Vasarely-all straight lines close Obuda Budapest
Here is one more op art piece for you.  Flat as flat can be!  I promise!  I saw it in person!  The question I have for you is this:  Do you see both the tunnel going inwards AND the pyramid like object (with top cut off) coming out towards you?
Vasarely-tunnel effect Obuda Budapest
After the op art loveliness we continued on through Óbuda to the Holy Trinity Statue.  Note the statue closest to the bike in the picture.
The Holy Trinity Statue at Szentlélek tér Obuda Budapest
Here is a close-up of his hand.  Pobrecito!  That had to hurt!
Broken finger on The Holy Trinity Statue at Szentlélek tér Obuda Budapest
Continuing on, is it just me or does this building creep you out too?  Lazy-eyed little bugger!
The house sees all Obuda Budapest
The other museum I wanted to see was the Imre Varga Museum.  He is mainly a sculptor but also paints. He is the one who created the Holocaust memorial called Tree of Life that is behind the Dohány Street Jewish synagogue. 
Before actually getting to the door of the museum you get a taste of his work.  These life-size women with umbrellas were made by Varga.  I loved them!  And guess what, it was actually raining some when we saw them.  How fitting!  I read that replicas are in the gardens of wealthy summer homes on Lake Balaton (about 85 miles southwest of Budapest).
Women with Umbrellas close Obuda Budapest
Frankie took this picture just goofing around and it turned out to be one of my favorites.
Windows flowers and Woman with Umbrella Obuda Budapest
Once inside the museum it is almost overwhelming with all the pieces that are in there (all by one man!).   I don't know what it is about older ladies in museums in this area but there was another one in here.  She didn't just follow me around though.  Oh no!  She showed us into all the rooms and explained what most of the pieces were, what they were called, and if there was a larger production of it somewhere in Budapest, she told me where it was.  At least I think that is what she said, because most if not all of it was in Hungarian.
Frankie thought that was the funniest thing.  He wasn't really into it so he went kind of fast through it then sat down at the end to wait for me.  We (me and my new best friend/tour guide) would go into a room and she would say something and point to something and I would nod my head and smile.  Occasionally, there would be something I recognized an I was able to say, "Oh, yes!"   Also on occasion, my new best friend/tour guide would know the word in English and would say it and then I was able to say, "Oh, yes!"
It was a very different experience, but I liked it.  Again we were the only ones there, so I am not sure what they do if there are more people.  Maybe I got a special privilege?  I sort of wanted to go to this museum on Saturday at 10 AM because that is when Imre Varga who is in his 80's goes to the museum to meet and greet people visiting.  He speaks very good English and loves to explain his works.  How cool is that!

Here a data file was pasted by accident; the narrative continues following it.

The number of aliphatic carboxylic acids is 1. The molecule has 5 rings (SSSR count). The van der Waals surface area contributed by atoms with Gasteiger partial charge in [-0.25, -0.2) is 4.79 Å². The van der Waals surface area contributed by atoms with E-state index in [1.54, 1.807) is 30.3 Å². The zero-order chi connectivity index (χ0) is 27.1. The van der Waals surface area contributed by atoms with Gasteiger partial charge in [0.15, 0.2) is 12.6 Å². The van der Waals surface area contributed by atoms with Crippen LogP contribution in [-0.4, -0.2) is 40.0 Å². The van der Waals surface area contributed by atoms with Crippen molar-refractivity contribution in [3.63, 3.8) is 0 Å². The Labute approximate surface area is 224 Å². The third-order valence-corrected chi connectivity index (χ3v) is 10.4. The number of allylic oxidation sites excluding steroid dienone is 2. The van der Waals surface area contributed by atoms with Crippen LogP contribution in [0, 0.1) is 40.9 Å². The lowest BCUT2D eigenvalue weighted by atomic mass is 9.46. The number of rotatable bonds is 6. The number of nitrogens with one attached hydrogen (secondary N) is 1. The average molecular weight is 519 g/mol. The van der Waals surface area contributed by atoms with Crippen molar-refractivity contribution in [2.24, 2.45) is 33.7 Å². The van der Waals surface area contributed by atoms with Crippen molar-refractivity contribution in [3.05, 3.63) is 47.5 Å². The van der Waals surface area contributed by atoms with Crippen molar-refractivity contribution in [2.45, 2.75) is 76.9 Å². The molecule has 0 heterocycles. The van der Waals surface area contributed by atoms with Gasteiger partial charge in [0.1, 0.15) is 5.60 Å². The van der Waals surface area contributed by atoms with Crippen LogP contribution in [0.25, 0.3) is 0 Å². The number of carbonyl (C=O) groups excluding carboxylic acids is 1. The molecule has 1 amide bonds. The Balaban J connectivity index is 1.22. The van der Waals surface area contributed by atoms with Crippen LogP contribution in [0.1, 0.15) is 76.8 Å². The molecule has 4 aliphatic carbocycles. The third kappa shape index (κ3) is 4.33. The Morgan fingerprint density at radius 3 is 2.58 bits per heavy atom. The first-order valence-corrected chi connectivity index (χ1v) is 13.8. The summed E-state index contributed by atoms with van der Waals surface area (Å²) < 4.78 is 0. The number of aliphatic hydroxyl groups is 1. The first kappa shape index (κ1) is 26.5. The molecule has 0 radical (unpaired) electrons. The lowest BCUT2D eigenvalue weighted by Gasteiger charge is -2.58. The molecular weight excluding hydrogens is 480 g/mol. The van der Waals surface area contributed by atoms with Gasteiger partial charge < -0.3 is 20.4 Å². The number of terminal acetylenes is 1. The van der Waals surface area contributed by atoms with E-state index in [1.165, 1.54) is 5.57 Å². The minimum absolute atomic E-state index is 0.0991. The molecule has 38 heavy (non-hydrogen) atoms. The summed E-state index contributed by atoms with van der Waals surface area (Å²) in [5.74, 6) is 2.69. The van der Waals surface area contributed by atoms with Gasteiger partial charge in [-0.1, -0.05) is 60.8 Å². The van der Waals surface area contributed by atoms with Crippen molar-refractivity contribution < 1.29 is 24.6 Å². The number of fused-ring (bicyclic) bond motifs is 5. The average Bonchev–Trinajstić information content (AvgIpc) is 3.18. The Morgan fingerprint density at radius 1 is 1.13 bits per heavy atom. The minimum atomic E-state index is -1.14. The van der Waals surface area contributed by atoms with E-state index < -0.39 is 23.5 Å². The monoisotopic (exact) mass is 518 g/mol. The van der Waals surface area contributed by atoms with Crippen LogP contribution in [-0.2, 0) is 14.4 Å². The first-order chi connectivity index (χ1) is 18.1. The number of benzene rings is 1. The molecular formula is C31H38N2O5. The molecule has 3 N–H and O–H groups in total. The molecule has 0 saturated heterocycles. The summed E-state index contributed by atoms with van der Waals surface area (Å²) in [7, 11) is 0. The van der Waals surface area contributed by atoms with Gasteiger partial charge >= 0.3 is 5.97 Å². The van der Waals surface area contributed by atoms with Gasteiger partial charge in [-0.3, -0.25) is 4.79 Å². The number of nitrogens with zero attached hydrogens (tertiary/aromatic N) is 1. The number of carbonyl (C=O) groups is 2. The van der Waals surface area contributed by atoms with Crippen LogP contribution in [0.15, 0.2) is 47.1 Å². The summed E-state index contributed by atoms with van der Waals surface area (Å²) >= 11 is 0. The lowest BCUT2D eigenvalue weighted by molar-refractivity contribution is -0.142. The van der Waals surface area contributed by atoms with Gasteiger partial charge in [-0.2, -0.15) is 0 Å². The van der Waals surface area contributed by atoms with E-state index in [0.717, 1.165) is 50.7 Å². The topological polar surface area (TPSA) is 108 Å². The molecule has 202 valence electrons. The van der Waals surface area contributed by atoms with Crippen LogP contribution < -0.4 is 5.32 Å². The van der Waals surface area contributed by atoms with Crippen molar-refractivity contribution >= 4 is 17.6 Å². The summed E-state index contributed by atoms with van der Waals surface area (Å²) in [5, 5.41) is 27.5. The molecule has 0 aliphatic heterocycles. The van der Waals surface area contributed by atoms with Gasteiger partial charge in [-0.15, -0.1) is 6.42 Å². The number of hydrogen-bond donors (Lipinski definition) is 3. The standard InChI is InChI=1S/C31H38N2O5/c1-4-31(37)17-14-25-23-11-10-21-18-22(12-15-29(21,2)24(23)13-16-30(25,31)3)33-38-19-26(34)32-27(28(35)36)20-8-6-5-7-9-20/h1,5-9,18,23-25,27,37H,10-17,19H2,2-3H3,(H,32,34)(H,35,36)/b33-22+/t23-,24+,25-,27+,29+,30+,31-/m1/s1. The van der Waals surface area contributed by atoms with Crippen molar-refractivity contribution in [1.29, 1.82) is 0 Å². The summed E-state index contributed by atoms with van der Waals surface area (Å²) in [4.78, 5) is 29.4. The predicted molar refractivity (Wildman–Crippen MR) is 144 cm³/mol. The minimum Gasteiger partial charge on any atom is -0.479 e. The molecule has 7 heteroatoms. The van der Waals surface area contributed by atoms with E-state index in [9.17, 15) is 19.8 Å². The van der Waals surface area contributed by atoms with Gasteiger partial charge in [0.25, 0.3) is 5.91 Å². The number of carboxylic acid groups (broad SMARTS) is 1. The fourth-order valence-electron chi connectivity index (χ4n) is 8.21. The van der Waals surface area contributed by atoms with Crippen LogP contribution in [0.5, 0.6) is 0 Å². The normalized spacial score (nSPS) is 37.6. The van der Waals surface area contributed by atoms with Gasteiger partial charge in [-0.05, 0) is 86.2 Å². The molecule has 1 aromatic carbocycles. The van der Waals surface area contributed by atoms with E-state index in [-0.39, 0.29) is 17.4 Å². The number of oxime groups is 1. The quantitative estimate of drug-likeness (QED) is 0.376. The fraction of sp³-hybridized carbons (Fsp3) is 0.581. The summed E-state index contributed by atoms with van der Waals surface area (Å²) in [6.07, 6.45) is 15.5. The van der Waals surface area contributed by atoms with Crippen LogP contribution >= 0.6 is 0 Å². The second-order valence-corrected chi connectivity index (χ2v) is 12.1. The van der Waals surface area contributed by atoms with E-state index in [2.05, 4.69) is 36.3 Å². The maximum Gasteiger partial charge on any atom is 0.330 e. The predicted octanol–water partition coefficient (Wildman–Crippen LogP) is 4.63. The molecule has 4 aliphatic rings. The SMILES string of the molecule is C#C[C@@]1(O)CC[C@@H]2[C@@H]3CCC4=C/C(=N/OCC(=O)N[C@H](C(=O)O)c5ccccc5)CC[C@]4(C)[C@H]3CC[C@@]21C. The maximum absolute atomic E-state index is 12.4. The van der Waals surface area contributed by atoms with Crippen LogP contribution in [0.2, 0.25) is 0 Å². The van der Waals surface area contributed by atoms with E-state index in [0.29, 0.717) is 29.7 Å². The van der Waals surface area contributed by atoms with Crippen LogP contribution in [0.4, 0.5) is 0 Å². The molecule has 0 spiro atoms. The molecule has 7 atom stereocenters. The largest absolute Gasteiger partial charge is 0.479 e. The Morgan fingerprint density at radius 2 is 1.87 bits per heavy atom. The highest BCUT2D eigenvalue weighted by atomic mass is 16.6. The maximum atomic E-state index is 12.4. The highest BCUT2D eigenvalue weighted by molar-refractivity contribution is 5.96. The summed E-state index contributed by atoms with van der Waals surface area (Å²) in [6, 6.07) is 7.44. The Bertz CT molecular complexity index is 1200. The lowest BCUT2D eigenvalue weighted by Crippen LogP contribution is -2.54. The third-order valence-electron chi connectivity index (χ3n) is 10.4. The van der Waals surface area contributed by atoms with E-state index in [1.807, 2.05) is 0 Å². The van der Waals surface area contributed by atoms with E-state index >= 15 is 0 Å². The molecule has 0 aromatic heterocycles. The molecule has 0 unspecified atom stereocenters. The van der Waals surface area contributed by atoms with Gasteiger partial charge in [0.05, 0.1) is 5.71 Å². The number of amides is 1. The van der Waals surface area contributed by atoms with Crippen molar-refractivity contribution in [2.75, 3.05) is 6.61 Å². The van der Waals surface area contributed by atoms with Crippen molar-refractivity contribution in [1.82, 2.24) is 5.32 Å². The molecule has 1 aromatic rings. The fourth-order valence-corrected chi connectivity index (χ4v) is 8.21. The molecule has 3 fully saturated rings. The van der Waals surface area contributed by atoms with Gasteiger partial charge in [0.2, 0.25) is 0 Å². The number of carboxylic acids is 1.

Speaking of his works here are some.
This is a small replica of the Tree of Life that is at behind the Dohány Street Jewish synagogue. I was able to say, "Oh, yes!", at this one!
Small Tree of Life Imre Varga Museum Budapest
This one is called, Partisan.  I couldn't find any information on it and my new best friend/tour guide didn't know enough English for this, but based on the name and what I saw, I knew it had to do with the Holocaust. Some Jews who managed to escape from ghettos and camps formed their own fighting units and were called partisans.
Partisan sculpture Imre Varga Museum Budapest
When communism reigned there were basically three type of artists: banned, tolerated, and supported.  Varga was in the tolerated category and the work below carefully commented on life under the Soviets. The medals attached to the sculpture belongs to Varga, himself.  They are from his military life in the pre-communist era and anyone who had them ended up persecuted (yes, persecuted, not prosecuted!) by the communist in the 1950's.  This is how Varga "got rid" of his.
Solider sculptures Imre Varga Museum Budapest
Did I mention there were was an outside section too?  Here we have a ballerina.  I am not sure what makes it a ballerina but that is what it was called.
Ballerina Imre Varga Museum Budapest
Here is the smaller, more colorful version inside.
Small Ballerina Imre Varga Museum Budapest
And we have the prostitutes.  Again, I am not familiar with such topics, but that is what they were called.
Prostitute statues Imre Varga Museum Budapest
Here is the smaller inside version.
Small version of prositutes Imre Varga Museum Budapest
And since we started with the big version of the women with umbrellas, let's end the museum tour with the small version that is inside the museum.
Small version of Women with Umbrellas Imre Varga Museum Budapest
I enjoy sculptures so going is something that I would recommend.
Our trip to Margaret Island and Óbuda was over but we still had time left in our day.  We opted for a trip to a different bath.  We already had gone to Szechenyi Baths, so now it was time to hit up one called Gellért Baths.  Szechenyi is more a locals bath where as Gellért is a more tourist bath. Of course, anyone can go to either one.
Gellert Hotel and Baths Budapest
Gellért is prettier than Szechenyi but it is also more expensive.  Gellért is also segregated by gender except on Sunday.  We went on a Sunday, but it was still nerve racking walking into a doorway marked Men Only!